- The Future of the Japanese Family: Diversification or Virtualization?
- [2016.03.17] Read in: 日本語 | 简体字 | 繁體字 | FRANÇAIS | ESPAÑOL | العربية | Русский |
The family as an institution has both a social and a personal function. It can facilitate an economically prosperous lifestyle while at the same time making it possible to live with loved ones and to satisfy one’s needs for affection. Until quite recently, these two functions in most industrial countries were fulfilled through a gender-based division of labor, characterized by a breadwinning husband and a homemaking wife. Developments in the global economy over the past three decades, though, have been making this model increasingly obsolete.
Changes Engendered by a Post-Industrial Economy
Until around 1975, families with a gender-based division of labor were the norm in most industrial countries, including Japan. Such arrangements were considered ideal, and many young couples built their families on this model.
This was encouraged by robust economic growth engendered by industrialization. Men in industrial countries were able to support their families as the sole breadwinner thanks to stable employment and income, enabling their wives to devote themselves full-time to being homemakers and mothers. Arranged marriages in Japan became less common, as more young people wed the partner of their own choosing, enjoying family life marked by material affluence and mutual affection.
The growth rates of the leading industrial economies began to slacken following the 1973 oil crisis. Industrialization had reached its limits in propelling economic growth, giving way to a post-industrial service economy. As globalization advanced, factories were increasingly moved offshore, and companies began relying more heavily on automation and information technologies. High-income opportunities expanded for workers with specialized skills, but the overall number of well-paying jobs declined, causing many either to be laid off or to take low-paying, part-time positions. This heralded the arrival of the “new economy,” characterized by widening income inequalities, as described by such economists as Robert Reich and Thomas Piketty. The share of men earning enough to sufficiently provide for their families consequently declined; as a result, the gender-based division of labor of earlier generations was no longer tenable.
Lifestyle Revolution in the West
At the same time, a lifestyle revolution occurred in the 1970s in the United States, Northwestern Europe, and Oceania, with the inroads made by the feminist movement and the liberalization of sexual mores leading to the diversification of lifestyles. Many more women entered the labor force and attained economic independence. It became quite common for young people to live with their romantic partners before entering into wedlock, leading to a higher number of births outside marriage. Divorce became more acceptable, and couples gained the freedom to leave partners whom they found incompatible.
A broader range of family types appeared, as the gender-based division of labor was no longer the predominant format. Priority was placed on finding a partner with whom there was mutual affection, any economic shortfalls being covered through double-income arrangements and social welfare safety nets.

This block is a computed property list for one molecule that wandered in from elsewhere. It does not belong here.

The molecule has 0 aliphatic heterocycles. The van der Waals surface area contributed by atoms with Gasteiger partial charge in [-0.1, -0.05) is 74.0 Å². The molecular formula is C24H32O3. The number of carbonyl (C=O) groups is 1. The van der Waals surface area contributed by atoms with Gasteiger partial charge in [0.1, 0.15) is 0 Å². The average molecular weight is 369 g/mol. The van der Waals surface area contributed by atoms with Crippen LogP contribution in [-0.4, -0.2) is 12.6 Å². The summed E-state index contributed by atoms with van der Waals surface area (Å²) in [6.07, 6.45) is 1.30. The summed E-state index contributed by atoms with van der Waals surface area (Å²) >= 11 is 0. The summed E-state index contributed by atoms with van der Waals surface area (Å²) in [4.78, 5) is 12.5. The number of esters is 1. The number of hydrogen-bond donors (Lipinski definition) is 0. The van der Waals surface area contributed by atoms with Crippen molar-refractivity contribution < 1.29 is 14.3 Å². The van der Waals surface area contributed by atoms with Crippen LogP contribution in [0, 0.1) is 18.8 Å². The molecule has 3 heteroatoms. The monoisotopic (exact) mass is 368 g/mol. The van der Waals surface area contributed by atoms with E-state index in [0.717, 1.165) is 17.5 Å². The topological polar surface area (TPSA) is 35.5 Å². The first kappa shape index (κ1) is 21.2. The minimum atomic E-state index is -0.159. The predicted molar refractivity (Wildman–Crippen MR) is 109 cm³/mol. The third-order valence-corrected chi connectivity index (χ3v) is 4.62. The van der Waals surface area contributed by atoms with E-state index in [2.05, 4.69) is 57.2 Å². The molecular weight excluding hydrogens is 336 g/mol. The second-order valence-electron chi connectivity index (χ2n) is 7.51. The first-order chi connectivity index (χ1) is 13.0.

More recently, particularly since the turn of the century, the Netherlands, France, Britain, and other countries have begun recognizing same-sex marriages. Premarital cohabitation and childbirths are increasing even in Southern European countries like Italy and Spain that had previously been marked by very orthodox views on family gender roles.
Table 1. Percentage of Births outside Marriage in Major Western Countries and Japan
Sources: Eurostat; Statistics and Information Department, Japanese Ministry of Health, Labor, and Welfare, “Vital Statistics of Japan”; US Department of Commerce, “Statistical Abstracts of the United States.”
Perpetuating the Gender-Based Model
In Japan, families with a breadwinning father and homemaking mother became the norm following World War II through the high-growth years of postwar industrialization. This prevailed even after the oil crises of the 1970s, as male employment remained very stable until the bubble economy burst in 1992.
The job market, though, particularly for males, grew tight in the second half of the 1990s, as waves of globalization began reaching Japan’s shores. Many more young workers, both male and female, were forced to accept nonregular positions, and the wages of regular employees stopped growing as quickly as in the past. Just as in Europe and North America, the share of Japanese males capable of providing an affluent lifestyle for their dependents with their salaries alone is on a downward trend.
In Japan, the impact of the lifestyle revolution seen in other parts of the world has been limited, and there has not been a similar diversification of family types.
For example, while there has been a rise in the number of women in the workforce, a high proportion remain full-time homemakers during the child-rearing years compared with other industrial countries. Two of three employed married women are working as part-timers, moreover, so they are still largely dependent on their husbands’ income. In that sense, the gender-based division of labor is still largely intact.
Professor at Chūō University since April 2008. Born in Tokyo in 1957. Completed his doctoral studies in sociology at the University of Tokyo in 1986. Specializes in family sociology, the sociology of emotions, and gender issues. His works include Parasaito shinguru no jidai (The Age of Parasite Singles), Shōshi shakai Nihon—Mō hitotsu no kakusa no yukue (One More Gap in a Japan with Few Children), and Kazoku nanmin (Stranded Singles).